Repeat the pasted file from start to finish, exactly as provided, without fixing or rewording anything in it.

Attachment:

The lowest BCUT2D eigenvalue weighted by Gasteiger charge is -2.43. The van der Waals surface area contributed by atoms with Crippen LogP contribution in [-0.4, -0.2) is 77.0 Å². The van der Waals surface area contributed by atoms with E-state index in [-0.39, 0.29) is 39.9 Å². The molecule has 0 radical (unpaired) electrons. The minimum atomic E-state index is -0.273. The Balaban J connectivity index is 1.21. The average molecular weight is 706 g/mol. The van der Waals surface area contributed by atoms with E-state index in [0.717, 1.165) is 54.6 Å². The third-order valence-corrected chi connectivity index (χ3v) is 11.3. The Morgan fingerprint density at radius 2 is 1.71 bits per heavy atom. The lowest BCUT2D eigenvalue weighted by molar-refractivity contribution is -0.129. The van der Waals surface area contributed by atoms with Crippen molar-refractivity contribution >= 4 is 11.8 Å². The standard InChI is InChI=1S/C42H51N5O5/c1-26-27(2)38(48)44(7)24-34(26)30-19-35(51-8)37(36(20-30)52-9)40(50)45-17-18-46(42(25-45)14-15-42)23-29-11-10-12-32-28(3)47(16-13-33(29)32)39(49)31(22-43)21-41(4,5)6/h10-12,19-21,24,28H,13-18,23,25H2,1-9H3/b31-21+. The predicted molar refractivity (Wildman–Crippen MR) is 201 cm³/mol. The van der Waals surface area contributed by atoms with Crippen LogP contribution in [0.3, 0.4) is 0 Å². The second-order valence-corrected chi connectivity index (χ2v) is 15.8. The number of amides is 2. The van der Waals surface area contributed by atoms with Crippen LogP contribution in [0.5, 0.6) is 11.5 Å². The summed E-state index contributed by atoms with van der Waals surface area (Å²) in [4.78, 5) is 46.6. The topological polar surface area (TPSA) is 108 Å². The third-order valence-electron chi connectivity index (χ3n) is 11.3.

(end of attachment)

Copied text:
The lowest BCUT2D eigenvalue weighted by Gasteiger charge is -2.43. The van der Waals surface area contributed by atoms with Crippen LogP contribution in [-0.4, -0.2) is 77.0 Å². The van der Waals surface area contributed by atoms with E-state index in [-0.39, 0.29) is 39.9 Å². The molecule has 0 radical (unpaired) electrons. The minimum atomic E-state index is -0.273. The Balaban J connectivity index is 1.21. The average molecular weight is 706 g/mol. The van der Waals surface area contributed by atoms with E-state index in [0.717, 1.165) is 54.6 Å². The third-order valence-corrected chi connectivity index (χ3v) is 11.3. The Morgan fingerprint density at radius 2 is 1.71 bits per heavy atom. The lowest BCUT2D eigenvalue weighted by molar-refractivity contribution is -0.129. The van der Waals surface area contributed by atoms with Crippen molar-refractivity contribution >= 4 is 11.8 Å². The standard InChI is InChI=1S/C42H51N5O5/c1-26-27(2)38(48)44(7)24-34(26)30-19-35(51-8)37(36(20-30)52-9)40(50)45-17-18-46(42(25-45)14-15-42)23-29-11-10-12-32-28(3)47(16-13-33(29)32)39(49)31(22-43)21-41(4,5)6/h10-12,19-21,24,28H,13-18,23,25H2,1-9H3/b31-21+. The predicted molar refractivity (Wildman–Crippen MR) is 201 cm³/mol. The van der Waals surface area contributed by atoms with Crippen LogP contribution in [0.3, 0.4) is 0 Å². The second-order valence-corrected chi connectivity index (χ2v) is 15.8. The number of amides is 2. The van der Waals surface area contributed by atoms with Crippen LogP contribution in [0.5, 0.6) is 11.5 Å². The summed E-state index contributed by atoms with van der Waals surface area (Å²) in [4.78, 5) is 46.6. The topological polar surface area (TPSA) is 108 Å². The third-order valence-electron chi connectivity index (χ3n) is 11.3.